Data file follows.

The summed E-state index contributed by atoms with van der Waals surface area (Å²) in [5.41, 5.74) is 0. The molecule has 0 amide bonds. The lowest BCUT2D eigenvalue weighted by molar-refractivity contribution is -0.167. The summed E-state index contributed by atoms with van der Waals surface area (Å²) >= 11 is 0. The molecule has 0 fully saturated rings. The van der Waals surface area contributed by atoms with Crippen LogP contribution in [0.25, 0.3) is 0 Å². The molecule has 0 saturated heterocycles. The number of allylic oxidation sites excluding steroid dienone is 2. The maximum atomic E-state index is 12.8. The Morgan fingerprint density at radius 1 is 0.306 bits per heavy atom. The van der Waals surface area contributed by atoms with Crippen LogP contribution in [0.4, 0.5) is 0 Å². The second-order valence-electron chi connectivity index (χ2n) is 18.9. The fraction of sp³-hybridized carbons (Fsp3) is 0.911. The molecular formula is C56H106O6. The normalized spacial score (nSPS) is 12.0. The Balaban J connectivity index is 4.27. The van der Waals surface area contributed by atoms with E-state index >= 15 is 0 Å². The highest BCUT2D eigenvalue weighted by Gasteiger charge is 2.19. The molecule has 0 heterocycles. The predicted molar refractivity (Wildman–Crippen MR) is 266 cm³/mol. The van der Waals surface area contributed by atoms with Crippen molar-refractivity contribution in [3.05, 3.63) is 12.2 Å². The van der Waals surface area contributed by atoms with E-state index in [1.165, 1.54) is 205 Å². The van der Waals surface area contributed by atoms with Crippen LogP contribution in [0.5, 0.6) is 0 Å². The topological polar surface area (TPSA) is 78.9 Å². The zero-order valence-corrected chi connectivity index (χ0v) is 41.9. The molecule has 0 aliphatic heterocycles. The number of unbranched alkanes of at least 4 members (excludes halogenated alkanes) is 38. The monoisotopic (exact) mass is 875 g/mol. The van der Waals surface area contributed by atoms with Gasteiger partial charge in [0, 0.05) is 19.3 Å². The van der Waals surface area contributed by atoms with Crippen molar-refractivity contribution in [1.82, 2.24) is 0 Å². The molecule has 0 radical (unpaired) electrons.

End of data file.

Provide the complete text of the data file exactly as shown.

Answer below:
The summed E-state index contributed by atoms with van der Waals surface area (Å²) in [5.41, 5.74) is 0. The molecule has 0 amide bonds. The lowest BCUT2D eigenvalue weighted by molar-refractivity contribution is -0.167. The summed E-state index contributed by atoms with van der Waals surface area (Å²) >= 11 is 0. The molecule has 0 fully saturated rings. The van der Waals surface area contributed by atoms with Crippen LogP contribution in [0.25, 0.3) is 0 Å². The molecule has 0 saturated heterocycles. The number of allylic oxidation sites excluding steroid dienone is 2. The maximum atomic E-state index is 12.8. The Morgan fingerprint density at radius 1 is 0.306 bits per heavy atom. The van der Waals surface area contributed by atoms with Crippen LogP contribution in [0.4, 0.5) is 0 Å². The second-order valence-electron chi connectivity index (χ2n) is 18.9. The fraction of sp³-hybridized carbons (Fsp3) is 0.911. The molecular formula is C56H106O6. The normalized spacial score (nSPS) is 12.0. The Balaban J connectivity index is 4.27. The van der Waals surface area contributed by atoms with E-state index >= 15 is 0 Å². The highest BCUT2D eigenvalue weighted by Gasteiger charge is 2.19. The molecule has 0 heterocycles. The predicted molar refractivity (Wildman–Crippen MR) is 266 cm³/mol. The van der Waals surface area contributed by atoms with Crippen molar-refractivity contribution in [3.05, 3.63) is 12.2 Å². The van der Waals surface area contributed by atoms with E-state index in [1.165, 1.54) is 205 Å². The van der Waals surface area contributed by atoms with Crippen LogP contribution in [0.5, 0.6) is 0 Å². The topological polar surface area (TPSA) is 78.9 Å². The zero-order valence-corrected chi connectivity index (χ0v) is 41.9. The molecule has 0 aliphatic heterocycles. The number of unbranched alkanes of at least 4 members (excludes halogenated alkanes) is 38. The monoisotopic (exact) mass is 875 g/mol. The van der Waals surface area contributed by atoms with Gasteiger partial charge in [0, 0.05) is 19.3 Å². The van der Waals surface area contributed by atoms with Crippen molar-refractivity contribution in [1.82, 2.24) is 0 Å². The molecule has 0 radical (unpaired) electrons.